With COVID-19, as people have been forced to work from home, avoid travel, refrain from shopping in retail stores, and stop eating at restaurants, huge swaths of the economy have ceased to be financially viable. The disruptions from coronavirus are on track to continue for months. For many people who have been furloughed or laid off, this will mean not regaining their jobs. Many businesses that have temporarily closed will experience business model failure. The high levels of financial debt in the economy, especially in the business community, will ensure that marginally viable business models will be destroyed even quicker than would have happened otherwise. Eventually, the economy will recover as the new and growing business models take on greater shares of investment capital and people. But the adjustment process will slow the recovery of consumer demand and overall economic growth.
Face-to-Face Work Disrupted
As I write this, the number of people working under “stay at home” orders in the U.S. and across the globe continues to climb at a rapid pace. Companies in all industries are implementing new virtual work models, heeding the advice of leading medical professionals to practice social distancing. The sudden shift to distributed, remote work has enabled business continuity while creating huge challenges and inefficiencies in how business is conducted. And for some industries and jobs, moving from a face-to-face model to a virtual model is not an option or would create an enormous opportunity loss.
Most people’s workdays are filled with face-to-face interactions that are essential for effective communication and collaboration. Meetings are much more effective when conducted in person because you can read people’s body language, do more-effective brainstorming, and come to the right decisions quicker. Getting together with coworkers, customers, and suppliers over food and drinks outside of work builds camaraderie and trust: Meeting people in person often is the best way to get them to follow through on their commitments. Suddenly moving all those face-to-face interactions to virtual environments creates enormous friction in how the work is conducted.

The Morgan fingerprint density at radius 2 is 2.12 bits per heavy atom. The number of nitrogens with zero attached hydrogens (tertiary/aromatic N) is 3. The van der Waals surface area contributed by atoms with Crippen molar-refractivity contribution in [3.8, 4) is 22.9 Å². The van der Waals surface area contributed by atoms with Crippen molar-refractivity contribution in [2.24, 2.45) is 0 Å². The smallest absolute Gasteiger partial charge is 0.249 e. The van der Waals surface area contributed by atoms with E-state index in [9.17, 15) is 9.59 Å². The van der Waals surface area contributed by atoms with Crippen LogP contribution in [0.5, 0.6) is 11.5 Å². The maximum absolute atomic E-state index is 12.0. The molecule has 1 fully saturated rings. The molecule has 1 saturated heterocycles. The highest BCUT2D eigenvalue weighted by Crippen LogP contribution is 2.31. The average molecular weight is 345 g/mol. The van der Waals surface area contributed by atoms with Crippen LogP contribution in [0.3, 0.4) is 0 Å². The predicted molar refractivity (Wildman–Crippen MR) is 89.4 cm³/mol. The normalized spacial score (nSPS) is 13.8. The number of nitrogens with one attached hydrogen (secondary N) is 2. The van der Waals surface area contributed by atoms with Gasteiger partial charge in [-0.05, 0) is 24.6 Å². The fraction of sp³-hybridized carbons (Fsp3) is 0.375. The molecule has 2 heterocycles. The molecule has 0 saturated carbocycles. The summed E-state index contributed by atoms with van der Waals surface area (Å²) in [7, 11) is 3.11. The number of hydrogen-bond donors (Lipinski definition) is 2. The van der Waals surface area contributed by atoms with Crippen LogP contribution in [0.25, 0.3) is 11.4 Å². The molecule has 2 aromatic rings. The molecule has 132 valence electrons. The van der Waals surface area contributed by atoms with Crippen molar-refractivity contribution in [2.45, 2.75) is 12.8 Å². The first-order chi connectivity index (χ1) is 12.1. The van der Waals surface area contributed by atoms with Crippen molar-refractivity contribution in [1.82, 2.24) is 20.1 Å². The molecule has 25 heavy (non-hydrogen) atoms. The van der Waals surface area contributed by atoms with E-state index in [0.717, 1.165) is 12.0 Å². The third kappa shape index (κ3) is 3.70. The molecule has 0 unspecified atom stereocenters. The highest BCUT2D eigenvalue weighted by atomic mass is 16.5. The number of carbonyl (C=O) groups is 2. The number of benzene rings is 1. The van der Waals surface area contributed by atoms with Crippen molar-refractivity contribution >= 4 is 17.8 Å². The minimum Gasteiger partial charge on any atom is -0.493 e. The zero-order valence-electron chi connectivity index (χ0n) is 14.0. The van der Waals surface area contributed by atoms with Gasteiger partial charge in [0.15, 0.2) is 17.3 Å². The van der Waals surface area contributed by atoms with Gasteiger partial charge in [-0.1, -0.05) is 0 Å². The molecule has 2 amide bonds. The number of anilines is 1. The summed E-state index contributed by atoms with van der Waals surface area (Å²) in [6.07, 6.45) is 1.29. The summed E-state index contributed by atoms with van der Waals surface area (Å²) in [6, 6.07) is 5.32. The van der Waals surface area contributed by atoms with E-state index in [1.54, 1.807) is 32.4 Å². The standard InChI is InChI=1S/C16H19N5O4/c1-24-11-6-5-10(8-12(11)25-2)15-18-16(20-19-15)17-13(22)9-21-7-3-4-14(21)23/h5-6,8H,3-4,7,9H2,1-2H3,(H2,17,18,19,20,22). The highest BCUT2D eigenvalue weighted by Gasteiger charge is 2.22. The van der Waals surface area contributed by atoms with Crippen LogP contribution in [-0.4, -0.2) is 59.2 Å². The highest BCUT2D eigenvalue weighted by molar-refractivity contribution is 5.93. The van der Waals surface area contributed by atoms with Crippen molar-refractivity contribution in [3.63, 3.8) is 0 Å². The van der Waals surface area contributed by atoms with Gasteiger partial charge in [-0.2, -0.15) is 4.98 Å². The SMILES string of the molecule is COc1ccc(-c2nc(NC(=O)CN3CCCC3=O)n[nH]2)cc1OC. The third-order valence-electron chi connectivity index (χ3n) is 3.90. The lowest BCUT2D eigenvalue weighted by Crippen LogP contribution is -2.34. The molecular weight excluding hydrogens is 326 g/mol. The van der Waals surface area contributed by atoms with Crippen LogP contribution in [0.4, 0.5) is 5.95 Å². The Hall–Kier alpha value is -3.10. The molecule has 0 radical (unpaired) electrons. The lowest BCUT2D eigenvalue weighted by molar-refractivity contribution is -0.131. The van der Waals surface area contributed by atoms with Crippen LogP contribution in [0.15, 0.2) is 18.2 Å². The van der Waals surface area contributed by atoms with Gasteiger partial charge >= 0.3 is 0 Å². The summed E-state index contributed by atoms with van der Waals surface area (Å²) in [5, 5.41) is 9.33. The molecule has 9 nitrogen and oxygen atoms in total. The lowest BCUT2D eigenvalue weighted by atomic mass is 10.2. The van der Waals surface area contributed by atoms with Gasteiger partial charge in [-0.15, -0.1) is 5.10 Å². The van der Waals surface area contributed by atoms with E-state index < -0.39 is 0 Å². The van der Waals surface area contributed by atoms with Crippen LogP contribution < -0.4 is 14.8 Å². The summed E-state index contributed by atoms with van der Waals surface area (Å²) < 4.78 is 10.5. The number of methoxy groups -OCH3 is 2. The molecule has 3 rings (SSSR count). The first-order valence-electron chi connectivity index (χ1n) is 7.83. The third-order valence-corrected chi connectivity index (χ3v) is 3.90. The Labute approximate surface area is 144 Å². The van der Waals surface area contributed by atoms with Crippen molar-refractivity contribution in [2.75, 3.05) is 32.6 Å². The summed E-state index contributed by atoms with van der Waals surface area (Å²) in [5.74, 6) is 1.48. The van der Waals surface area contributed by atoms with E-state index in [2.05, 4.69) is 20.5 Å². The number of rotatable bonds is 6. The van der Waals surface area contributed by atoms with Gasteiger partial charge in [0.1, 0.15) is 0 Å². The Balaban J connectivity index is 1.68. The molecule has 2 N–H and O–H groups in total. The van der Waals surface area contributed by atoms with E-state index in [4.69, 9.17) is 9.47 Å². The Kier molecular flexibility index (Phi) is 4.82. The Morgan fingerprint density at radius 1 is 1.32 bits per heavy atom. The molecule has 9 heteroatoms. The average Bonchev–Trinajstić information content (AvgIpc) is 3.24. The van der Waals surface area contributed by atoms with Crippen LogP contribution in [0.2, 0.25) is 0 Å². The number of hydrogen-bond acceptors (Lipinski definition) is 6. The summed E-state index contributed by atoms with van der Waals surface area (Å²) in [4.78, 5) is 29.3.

That friction is not going to suddenly disappear if the stay-at-home orders are all lifted within the next few months. Because of the risk of repeat waves of infection, which are likely to hit in the second half of 2020 and beyond as we wait on a vaccine for COVID-19, businesses are already doing contingency planning. This includes potentially canceling large group meetings, conferences, and other in-person events through the end of the year. With each new wave of infection that threatens, businesses will proactively pull back on meetings and onsite work to avoid the bigger disruptions to ongoing operations that will occur when people get exposed to the virus and must self-quarantine.
This will happen even if there are no more government-imposed stay-at-home orders. Business leaders’ fears of larger disruptions to operations will lead them to be conservative in planning for a return to “business as usual” for face-to-face work arrangements. And that will significantly dampen economic productivity and growth through the end of 2020 and beyond.
Building Resilience Ahead of the Next Pandemic
Over time, companies have learned how to deal with unexpected adversity. Each recession is unique, presenting its own challenges that are difficult to forecast and overcome. And corporate scenario planning is full of examples of past events — such as the Johnson & Johnson Tylenol product-tampering event of the 1980s and the 9/11 terrorist attacks in the U.S. — that introduced substantial unexpected risks to companies’ business models. Companies had not anticipated these types of business disruption, so they were caught unawares and unprepared.